There were a lot of books I read or fast-read and I did not care that much for, but in many instances they were books that came with little expectations (middling debut fantasies like Spellwright, Conqueror's Shadow and the like), were sequels to series debuts that I was surprised I enjoyed a lot, so the expectations reversed to the mean so to speak (Prospero in Hell, All That Lives Must Die, Thirteen Years Later, Freedom) or were books where the series weight or lack of caught up with them (Echo, Deceiver, The Hypnotist) as I expected to sooner or later, so I was not that surprised.
The above on the other hand were almost all potential candidates for top-ten novels of mine based on previous experience with the author's work, content, vibe or hype ("the best debut" since, well you know the spiel) and they all did not work that well for me though in degrees, since despite all I still enjoyed Michael Flynn's Up Jim River but far from the superb The January Dancer since the combination of archaic language and Vancian travelogue on strange worlds degenerated into farce quite a few times, Alastair Reynolds' Terminal World is still better than most sf out there despite being essentially a combination of two books without almost any relation between them - each could have been magnificent on its own but together they are a jumble - and Adam Roberts is still mostly entertaining despite committing the sin he railed against Greg Egan in his (in)famous review of Incandescence, but with lit-grad musings that would be quite appropriate in a discussion after a drink or two and which otherwise take down New Model Army badly, rather than with the "too much science" of Incandescence...
Both Absorption and The Orphaned Worlds suffer from too much ambition in too little pages, trying to be epics with tons of threads in 3-400 pages and both fail as incoherent, though I plan to read the sequel to Absorption hoping that there will be a better balance.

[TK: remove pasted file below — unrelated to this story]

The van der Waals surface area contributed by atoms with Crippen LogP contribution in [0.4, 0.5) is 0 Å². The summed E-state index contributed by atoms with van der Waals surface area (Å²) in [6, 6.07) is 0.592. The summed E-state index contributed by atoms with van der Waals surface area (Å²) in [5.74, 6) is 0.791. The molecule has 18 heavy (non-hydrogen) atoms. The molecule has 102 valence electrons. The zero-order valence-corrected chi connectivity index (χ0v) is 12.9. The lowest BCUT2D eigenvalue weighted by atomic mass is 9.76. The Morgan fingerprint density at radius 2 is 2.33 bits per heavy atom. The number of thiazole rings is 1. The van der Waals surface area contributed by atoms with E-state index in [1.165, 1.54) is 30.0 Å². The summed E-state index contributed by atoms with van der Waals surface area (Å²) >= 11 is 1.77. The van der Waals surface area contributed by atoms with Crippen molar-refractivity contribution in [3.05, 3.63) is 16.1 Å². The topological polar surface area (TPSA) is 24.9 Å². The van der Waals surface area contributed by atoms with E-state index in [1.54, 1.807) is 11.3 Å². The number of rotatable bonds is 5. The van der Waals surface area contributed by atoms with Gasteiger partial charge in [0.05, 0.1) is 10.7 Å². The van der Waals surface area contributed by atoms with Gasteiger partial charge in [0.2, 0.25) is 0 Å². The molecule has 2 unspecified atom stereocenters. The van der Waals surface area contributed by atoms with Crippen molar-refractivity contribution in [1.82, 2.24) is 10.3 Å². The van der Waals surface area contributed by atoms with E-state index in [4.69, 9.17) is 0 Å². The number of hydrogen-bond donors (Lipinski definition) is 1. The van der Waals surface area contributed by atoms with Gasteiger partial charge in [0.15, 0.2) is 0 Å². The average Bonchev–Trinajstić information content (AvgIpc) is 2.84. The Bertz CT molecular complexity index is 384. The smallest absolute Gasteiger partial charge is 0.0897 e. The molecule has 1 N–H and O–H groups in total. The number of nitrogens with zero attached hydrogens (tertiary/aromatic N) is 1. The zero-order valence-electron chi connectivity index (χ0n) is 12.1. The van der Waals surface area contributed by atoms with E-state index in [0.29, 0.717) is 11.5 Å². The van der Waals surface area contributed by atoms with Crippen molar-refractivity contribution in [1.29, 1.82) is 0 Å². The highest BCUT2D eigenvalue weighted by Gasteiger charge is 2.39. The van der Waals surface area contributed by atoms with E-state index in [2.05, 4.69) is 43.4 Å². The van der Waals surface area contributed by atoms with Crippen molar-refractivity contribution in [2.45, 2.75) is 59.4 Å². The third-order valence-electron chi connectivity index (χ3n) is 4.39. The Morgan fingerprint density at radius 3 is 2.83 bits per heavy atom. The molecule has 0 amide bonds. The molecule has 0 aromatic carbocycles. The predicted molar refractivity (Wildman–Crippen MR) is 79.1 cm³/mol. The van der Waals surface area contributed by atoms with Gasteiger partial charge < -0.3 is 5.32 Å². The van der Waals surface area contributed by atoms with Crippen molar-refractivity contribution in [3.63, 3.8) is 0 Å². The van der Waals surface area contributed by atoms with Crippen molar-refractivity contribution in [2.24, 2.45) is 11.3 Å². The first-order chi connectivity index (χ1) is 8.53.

Engineman wears its age badly and is annoyingly parochial to boot (the 2010 edition is a revised and expanded version of the 1990's original), while The Dervish House's world building is a tourist postcard one showing the author's lack of understanding of Turkish culture.
The Horns of Ruin is a comic book novelization with a ridiculous straight-faced earnestness and lacking the humor that make such palatable even in small doses for me, while C is the epitome of pretentious drivel that made me eschew a lot of what passes for "literary" for so long - though once in a while it's good to be reminded why sff is still the most interesting and relevant literature of our age and C is a good such reminder.
The Quantum Thief is a reasonably entertaining debut, though it's only slightly more interesting and "serious" than the usual Scalzi/Sawyer B-grade of sf and it lacks the panache of some such like Old Man's War being a far cry from the hype pumped relentlessly on the web about it. Without said hype I actually may have enjoyed it more and I definitely plan to read the next book in the series since there is potential there. On the other hand 20 years of heavy sf reading accustomed me with the discarded remains of "debut/series of the age" hype (anyone remembers the Plenty books of the 90's or more recently the Will McCarthy novels of the 00's, both series having the same vibes for me as this one) so only the future will tell where this series will go.
The Dream of Perpetual Motion is a book I *really* wanted to like - its subject seemed tailor made for my taste; sadly the author' style just did not work out for me and the novel read flat and lifeless, while Tome of the Undergates was almost so bad as to be funny at the level of the North Korean movies of my childhood that were unintentionally quite hilarious; not there though, the all-caps words and philosophical discussions about potty habits do not reach the epic level of the farmer who shook hands with Kim Il-sung some decades in the past and the hand in question became an object of worship in the village, not ever to be washed so not to dispel the Great Leader's touch, so the author has a way to go until he reaches those heights...